Computers

Keyboard hand-heater uses infrared to keep your fingers toasty

Keyboard hand-heater uses infr...
The Envavo Heatbuff is an infrared hand-warmer that doesn't heat up the device itself or the keyboard
The Envavo Heatbuff is an infrared hand-warmer that doesn't heat up the device itself or the keyboard
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Envavo is currently seeking funding for the Heatbuff on Kickstarter, and has so far more than doubled its target
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Envavo is currently seeking funding for the Heatbuff on Kickstarter, and has so far more than doubled its target
The Envavo Heatbuff can be angled however you like, to consistently warm both hands at once
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The Envavo Heatbuff can be angled however you like, to consistently warm both hands at once
The Envavo Heatbuff warms a user's hands to between 20º and 30º C (68º and 86º F) while consuming between 2 and 300 watts
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The Envavo Heatbuff warms a user's hands to between 20º and 30º C (68º and 86º F) while consuming between 2 and 300 watts
Envavo says the Heatbuff is designed for gamers, office workers, artists, professional esports players or people with poor circulation or arthritis
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Envavo says the Heatbuff is designed for gamers, office workers, artists, professional esports players or people with poor circulation or arthritis
The Envavo Heatbuff is an infrared hand-warmer that doesn't heat up the device itself or the keyboard
5/5
The Envavo Heatbuff is an infrared hand-warmer that doesn't heat up the device itself or the keyboard

On long, cold days working or playing at the computer, we can rug up in sweaters or blankets, but by design our hands need to be free to bang away at the keyboard. Gloves can get in the way, and devices like Thanko's Futon mouse pad aren't all that practical. Now, a couple of self-confessed geeks from Denmark are developing the Envavo Heatbuff, a small heater that sits just above your keyboard and warms your hands, apparently without heating up your keyboard or the unit itself.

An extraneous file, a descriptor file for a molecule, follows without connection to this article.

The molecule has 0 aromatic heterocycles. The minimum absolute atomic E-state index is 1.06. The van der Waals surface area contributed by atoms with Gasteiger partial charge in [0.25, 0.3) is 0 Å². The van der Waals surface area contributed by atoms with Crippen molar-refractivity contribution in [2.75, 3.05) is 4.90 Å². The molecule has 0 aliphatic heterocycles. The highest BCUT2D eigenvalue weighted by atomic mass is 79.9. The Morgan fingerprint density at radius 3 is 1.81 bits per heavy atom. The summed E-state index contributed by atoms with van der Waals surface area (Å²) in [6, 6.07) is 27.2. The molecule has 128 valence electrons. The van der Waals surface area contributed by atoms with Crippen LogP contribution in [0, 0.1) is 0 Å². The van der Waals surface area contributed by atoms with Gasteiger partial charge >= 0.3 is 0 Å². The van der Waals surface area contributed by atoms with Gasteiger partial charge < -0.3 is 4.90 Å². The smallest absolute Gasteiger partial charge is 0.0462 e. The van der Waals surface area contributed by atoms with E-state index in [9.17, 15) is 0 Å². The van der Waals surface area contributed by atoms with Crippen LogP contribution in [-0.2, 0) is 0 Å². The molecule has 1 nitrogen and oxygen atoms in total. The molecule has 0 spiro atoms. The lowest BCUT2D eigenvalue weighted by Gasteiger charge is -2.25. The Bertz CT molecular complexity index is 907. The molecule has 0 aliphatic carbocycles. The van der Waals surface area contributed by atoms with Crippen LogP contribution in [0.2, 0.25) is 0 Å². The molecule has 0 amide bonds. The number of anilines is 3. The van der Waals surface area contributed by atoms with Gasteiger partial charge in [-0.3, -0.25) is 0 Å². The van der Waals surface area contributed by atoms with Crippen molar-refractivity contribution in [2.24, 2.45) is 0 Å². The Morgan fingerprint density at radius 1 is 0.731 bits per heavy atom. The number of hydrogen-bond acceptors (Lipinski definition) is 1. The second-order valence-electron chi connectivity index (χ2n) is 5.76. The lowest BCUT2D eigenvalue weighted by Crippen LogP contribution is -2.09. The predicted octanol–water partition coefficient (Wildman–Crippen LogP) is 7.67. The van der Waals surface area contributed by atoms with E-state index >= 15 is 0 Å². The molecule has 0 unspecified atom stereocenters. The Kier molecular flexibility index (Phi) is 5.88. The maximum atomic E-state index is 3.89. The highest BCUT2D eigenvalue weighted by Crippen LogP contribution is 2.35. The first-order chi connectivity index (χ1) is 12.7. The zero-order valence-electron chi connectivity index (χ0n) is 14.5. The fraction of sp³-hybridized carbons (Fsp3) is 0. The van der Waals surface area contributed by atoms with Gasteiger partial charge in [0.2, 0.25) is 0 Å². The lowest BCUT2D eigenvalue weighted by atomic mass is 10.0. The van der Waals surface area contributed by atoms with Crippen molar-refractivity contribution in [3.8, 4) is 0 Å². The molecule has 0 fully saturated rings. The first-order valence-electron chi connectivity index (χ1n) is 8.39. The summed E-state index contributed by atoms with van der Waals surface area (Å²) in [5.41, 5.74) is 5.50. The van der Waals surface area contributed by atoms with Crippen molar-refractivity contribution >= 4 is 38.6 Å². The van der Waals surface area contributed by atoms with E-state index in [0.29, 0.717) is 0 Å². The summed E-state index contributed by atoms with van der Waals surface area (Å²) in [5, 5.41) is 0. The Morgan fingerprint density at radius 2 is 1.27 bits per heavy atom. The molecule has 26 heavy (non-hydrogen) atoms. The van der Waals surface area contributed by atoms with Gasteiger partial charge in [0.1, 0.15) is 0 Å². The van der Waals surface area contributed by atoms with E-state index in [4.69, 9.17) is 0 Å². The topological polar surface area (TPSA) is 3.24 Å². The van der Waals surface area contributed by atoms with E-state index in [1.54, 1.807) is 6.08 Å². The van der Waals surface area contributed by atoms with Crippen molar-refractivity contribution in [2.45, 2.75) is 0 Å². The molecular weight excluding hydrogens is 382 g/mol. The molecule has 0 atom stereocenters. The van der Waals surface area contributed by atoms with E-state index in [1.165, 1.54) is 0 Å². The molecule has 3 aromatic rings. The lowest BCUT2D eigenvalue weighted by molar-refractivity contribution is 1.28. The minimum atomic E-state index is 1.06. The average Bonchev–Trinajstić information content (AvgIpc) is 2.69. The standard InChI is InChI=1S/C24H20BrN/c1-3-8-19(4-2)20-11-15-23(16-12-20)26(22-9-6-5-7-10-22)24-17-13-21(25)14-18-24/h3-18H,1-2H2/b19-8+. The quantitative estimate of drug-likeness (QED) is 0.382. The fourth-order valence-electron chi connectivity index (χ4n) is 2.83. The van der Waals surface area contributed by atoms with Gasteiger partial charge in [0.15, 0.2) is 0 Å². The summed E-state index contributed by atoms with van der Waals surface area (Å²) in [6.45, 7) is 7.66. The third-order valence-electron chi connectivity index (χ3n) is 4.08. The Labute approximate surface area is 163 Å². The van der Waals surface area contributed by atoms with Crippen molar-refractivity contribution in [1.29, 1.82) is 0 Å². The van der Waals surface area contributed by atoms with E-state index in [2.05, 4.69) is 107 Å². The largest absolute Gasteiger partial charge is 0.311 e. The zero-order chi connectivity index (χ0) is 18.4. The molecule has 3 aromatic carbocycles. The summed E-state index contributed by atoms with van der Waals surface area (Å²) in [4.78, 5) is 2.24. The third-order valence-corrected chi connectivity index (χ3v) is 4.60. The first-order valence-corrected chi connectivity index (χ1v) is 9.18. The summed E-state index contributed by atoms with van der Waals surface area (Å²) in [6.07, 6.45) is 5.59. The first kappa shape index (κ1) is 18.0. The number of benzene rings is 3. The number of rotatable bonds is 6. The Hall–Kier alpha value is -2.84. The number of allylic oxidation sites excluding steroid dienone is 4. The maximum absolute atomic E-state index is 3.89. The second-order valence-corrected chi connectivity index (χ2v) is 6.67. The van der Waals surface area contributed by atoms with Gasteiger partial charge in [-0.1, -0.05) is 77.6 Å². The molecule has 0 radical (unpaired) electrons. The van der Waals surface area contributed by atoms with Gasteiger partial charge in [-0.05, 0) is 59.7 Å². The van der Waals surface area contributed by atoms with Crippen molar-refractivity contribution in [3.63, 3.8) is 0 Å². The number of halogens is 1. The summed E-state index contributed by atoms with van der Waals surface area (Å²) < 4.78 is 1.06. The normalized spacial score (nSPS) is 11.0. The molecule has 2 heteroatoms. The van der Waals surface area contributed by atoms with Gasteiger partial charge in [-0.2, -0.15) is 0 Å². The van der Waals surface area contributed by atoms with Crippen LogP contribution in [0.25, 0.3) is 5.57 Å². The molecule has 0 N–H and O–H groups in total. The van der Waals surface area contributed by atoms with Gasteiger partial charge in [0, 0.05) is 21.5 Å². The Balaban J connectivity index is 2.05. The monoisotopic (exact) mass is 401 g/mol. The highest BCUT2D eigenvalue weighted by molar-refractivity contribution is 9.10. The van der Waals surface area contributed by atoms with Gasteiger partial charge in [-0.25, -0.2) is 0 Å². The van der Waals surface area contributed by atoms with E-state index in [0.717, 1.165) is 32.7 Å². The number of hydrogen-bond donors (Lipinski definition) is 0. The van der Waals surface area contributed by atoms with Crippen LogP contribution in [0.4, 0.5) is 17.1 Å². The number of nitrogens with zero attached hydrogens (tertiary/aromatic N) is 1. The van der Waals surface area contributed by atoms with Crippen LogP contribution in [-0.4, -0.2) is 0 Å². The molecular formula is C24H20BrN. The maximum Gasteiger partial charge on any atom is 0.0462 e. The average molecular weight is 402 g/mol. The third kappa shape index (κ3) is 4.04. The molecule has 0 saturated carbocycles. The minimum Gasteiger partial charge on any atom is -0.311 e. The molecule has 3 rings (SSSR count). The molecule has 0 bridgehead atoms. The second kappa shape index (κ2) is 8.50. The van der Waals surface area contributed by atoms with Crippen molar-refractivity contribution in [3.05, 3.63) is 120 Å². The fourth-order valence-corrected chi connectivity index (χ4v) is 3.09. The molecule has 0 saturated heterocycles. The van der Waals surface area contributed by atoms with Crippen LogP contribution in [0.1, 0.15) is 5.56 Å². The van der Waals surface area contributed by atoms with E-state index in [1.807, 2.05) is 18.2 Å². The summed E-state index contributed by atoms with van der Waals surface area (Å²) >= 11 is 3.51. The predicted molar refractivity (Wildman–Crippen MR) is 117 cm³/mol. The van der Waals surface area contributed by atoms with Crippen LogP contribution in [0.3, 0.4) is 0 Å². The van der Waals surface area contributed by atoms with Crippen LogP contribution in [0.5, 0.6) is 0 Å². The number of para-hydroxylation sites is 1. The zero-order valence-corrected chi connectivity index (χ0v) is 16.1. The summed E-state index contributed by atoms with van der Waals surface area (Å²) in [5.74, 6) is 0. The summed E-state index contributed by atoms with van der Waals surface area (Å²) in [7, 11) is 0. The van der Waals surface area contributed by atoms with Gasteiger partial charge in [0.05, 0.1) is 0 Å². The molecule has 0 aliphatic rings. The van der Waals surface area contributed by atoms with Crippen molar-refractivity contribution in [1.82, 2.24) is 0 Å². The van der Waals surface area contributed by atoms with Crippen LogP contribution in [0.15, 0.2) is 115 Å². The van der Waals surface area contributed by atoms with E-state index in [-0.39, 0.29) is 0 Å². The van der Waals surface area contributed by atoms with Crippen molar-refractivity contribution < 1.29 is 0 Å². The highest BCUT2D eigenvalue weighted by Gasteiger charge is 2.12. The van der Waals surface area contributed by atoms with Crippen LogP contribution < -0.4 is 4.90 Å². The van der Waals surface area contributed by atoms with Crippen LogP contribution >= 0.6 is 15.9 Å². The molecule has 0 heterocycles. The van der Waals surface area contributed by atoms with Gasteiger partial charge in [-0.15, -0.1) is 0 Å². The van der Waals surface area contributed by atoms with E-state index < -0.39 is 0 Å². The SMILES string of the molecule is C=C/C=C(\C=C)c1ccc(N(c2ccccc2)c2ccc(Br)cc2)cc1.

The key to the Heatbuff, say the creators, is the fact that it uses infrared short waves to keep a user's hands warm. It's designed to keep your digits at a nice and toasty temperature range of between 20° and 30° C (68° and 86° F) without affecting the keyboard or the Heatbuff itself, meaning you shouldn't burn yourself if you brush against the unit.

The Envavo team says the device can be angled however you like, to warm up both hands, assuming you keep them both on the keyboard – we're not sure if the Heatbuff's warmth can reach far enough to give your mouse hand any love. Plugging straight into a power outlet, the device is supposedly fairly energy-efficient, running at between 2 and 300 watts. The team also says it operates quietly and is easy to pack up and move, if need be.

Envavo says the Heatbuff is designed for gamers, office workers, artists, professional esports players or people with poor circulation or arthritis
Envavo says the Heatbuff is designed for gamers, office workers, artists, professional esports players or people with poor circulation or arthritis

Although its creators say the idea for the Heatbuff came to them while losing an online game of Counter Strike, the Heatbuff looks like it should work just as well for any computer-bound person with chilly fingers, including gamers, office workers, artists, professional esports players and people with poor circulation or conditions like arthritis.

Envavo is currently seeking funding for the Heatbuff on Kickstarter, where it's already more than doubled its goal of DKK75,000 (US$11,000), with 21 days still left on the campaign. Pledges for the device start at DKK499 (US$72), with bigger bundles available as well.

Source: Envavo

7 comments
LarryWolf
Now they need to make one for the feet.
ChairmanLMAO
Can I mount this on my bike?
Pupp1
In regards to the other posts below, you can purchase heated foot rests and mats to put under your desk. For bikes, I have seen heated handlebar grips for motorcyclists, but I imagine the power requirements would make battery power on a bike a bad idea. For myself, I had solved the cold-hands issue by purchasing a 60-watt heat lamp from a pet supply store. Normally it is used for reptiles to keep them warm. I just put it into a desk lamp with a goose neck. Its parabolic reflector helps to direct the heat. And it is a lot cheaper than the product these people are offering.
Douglas Bennett Rogers
An idea whose time has come! Has got to be heating those high emissivity keys a lot, though!
Daishi
This is actually a pretty good idea for people that compute in cold environments (like data centers). WHen your body gets cold it pumps blood away from extremities which makes keyboarding difficult.
yawood
OK, I live in Australia, but I can't imagine why you would need to heat your hands when using the computer. Surely you're going to be inside where it's warm anyway. If you are outside you'll be using a laptop or tablet and won't want some bulky heaters hanging around.
Ralf Biernacki
"running at between 2 and 300 watts" That's a heck of a spread. But seeing as the "short-wave infrared" emitter looks to me like an incandescent filament, it probably is closer to 300 than to 2. This seems to me like a make-or-break parameter for this device---if you can afford to splurge 300 watts, you could heat much more than your fingertips. There are electric gloves out there that consume much less---if somebody thinks to make ones with bare (or just unpadded) fingertips, they would beat this device hands down ;-) <p> Not to mention that it would make a far better design to have the two emitters separable---most people nowadays use the mouse a lot when working at a keyboard.